The FCC is launching a probe into the August 11, 2011 decision by San Francisco’s Bay Area Rapid Transit (BART) to cut-off wireless communication services in their tunnels to disrupt planned protests.
The investigation comes almost four months after BART operators used a wireless blackout to dampen turnout to protests of the shooting deaths of two men by BART Police officers. BART officials have defended their actions, which they claim were meant to ensure public safety. The transit agency has published a “Cell Service Interruption Policy[PDF]” following the incident, which generated widespread protest from BART riders and the public.
The hacker-collective, Anonymous, jumped into the fray as well, releasing their standard manifesto condemning the transit system both for the BART Police shootings and for the perceived violation of the people’s right to assembly.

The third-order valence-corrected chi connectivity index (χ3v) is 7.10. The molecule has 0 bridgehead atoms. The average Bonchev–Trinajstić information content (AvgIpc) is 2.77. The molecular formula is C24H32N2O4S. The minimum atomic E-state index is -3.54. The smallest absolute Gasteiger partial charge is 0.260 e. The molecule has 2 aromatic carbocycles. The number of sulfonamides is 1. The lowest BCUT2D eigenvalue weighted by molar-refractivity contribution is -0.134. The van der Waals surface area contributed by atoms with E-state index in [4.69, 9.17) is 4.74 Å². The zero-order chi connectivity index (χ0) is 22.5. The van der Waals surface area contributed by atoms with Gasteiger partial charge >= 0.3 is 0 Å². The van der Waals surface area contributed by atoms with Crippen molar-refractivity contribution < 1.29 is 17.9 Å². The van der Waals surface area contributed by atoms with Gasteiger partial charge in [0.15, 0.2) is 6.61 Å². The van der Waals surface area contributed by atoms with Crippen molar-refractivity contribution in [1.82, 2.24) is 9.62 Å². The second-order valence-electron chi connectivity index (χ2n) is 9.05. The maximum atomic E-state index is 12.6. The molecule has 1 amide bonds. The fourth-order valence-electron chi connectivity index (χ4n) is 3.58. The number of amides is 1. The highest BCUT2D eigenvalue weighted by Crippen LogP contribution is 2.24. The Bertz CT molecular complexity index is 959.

In a letter dated December 1, FCC Chairman Julius Genachowski said that the Commission is “dedicated to preserving the availability and openness of communications networks” and “ensuring that communications technologies are harnessed to protect the public.” Noting the jeapordy that wireless network blackouts pose in the event of an emergency, Genachowski said that deliberate interruptions of communications services must “clear a high substantive and procedural bar.”
Commission staff will review those issues, as well as other legal and Constitutional issues raised by the BART action and provide guidance, he said.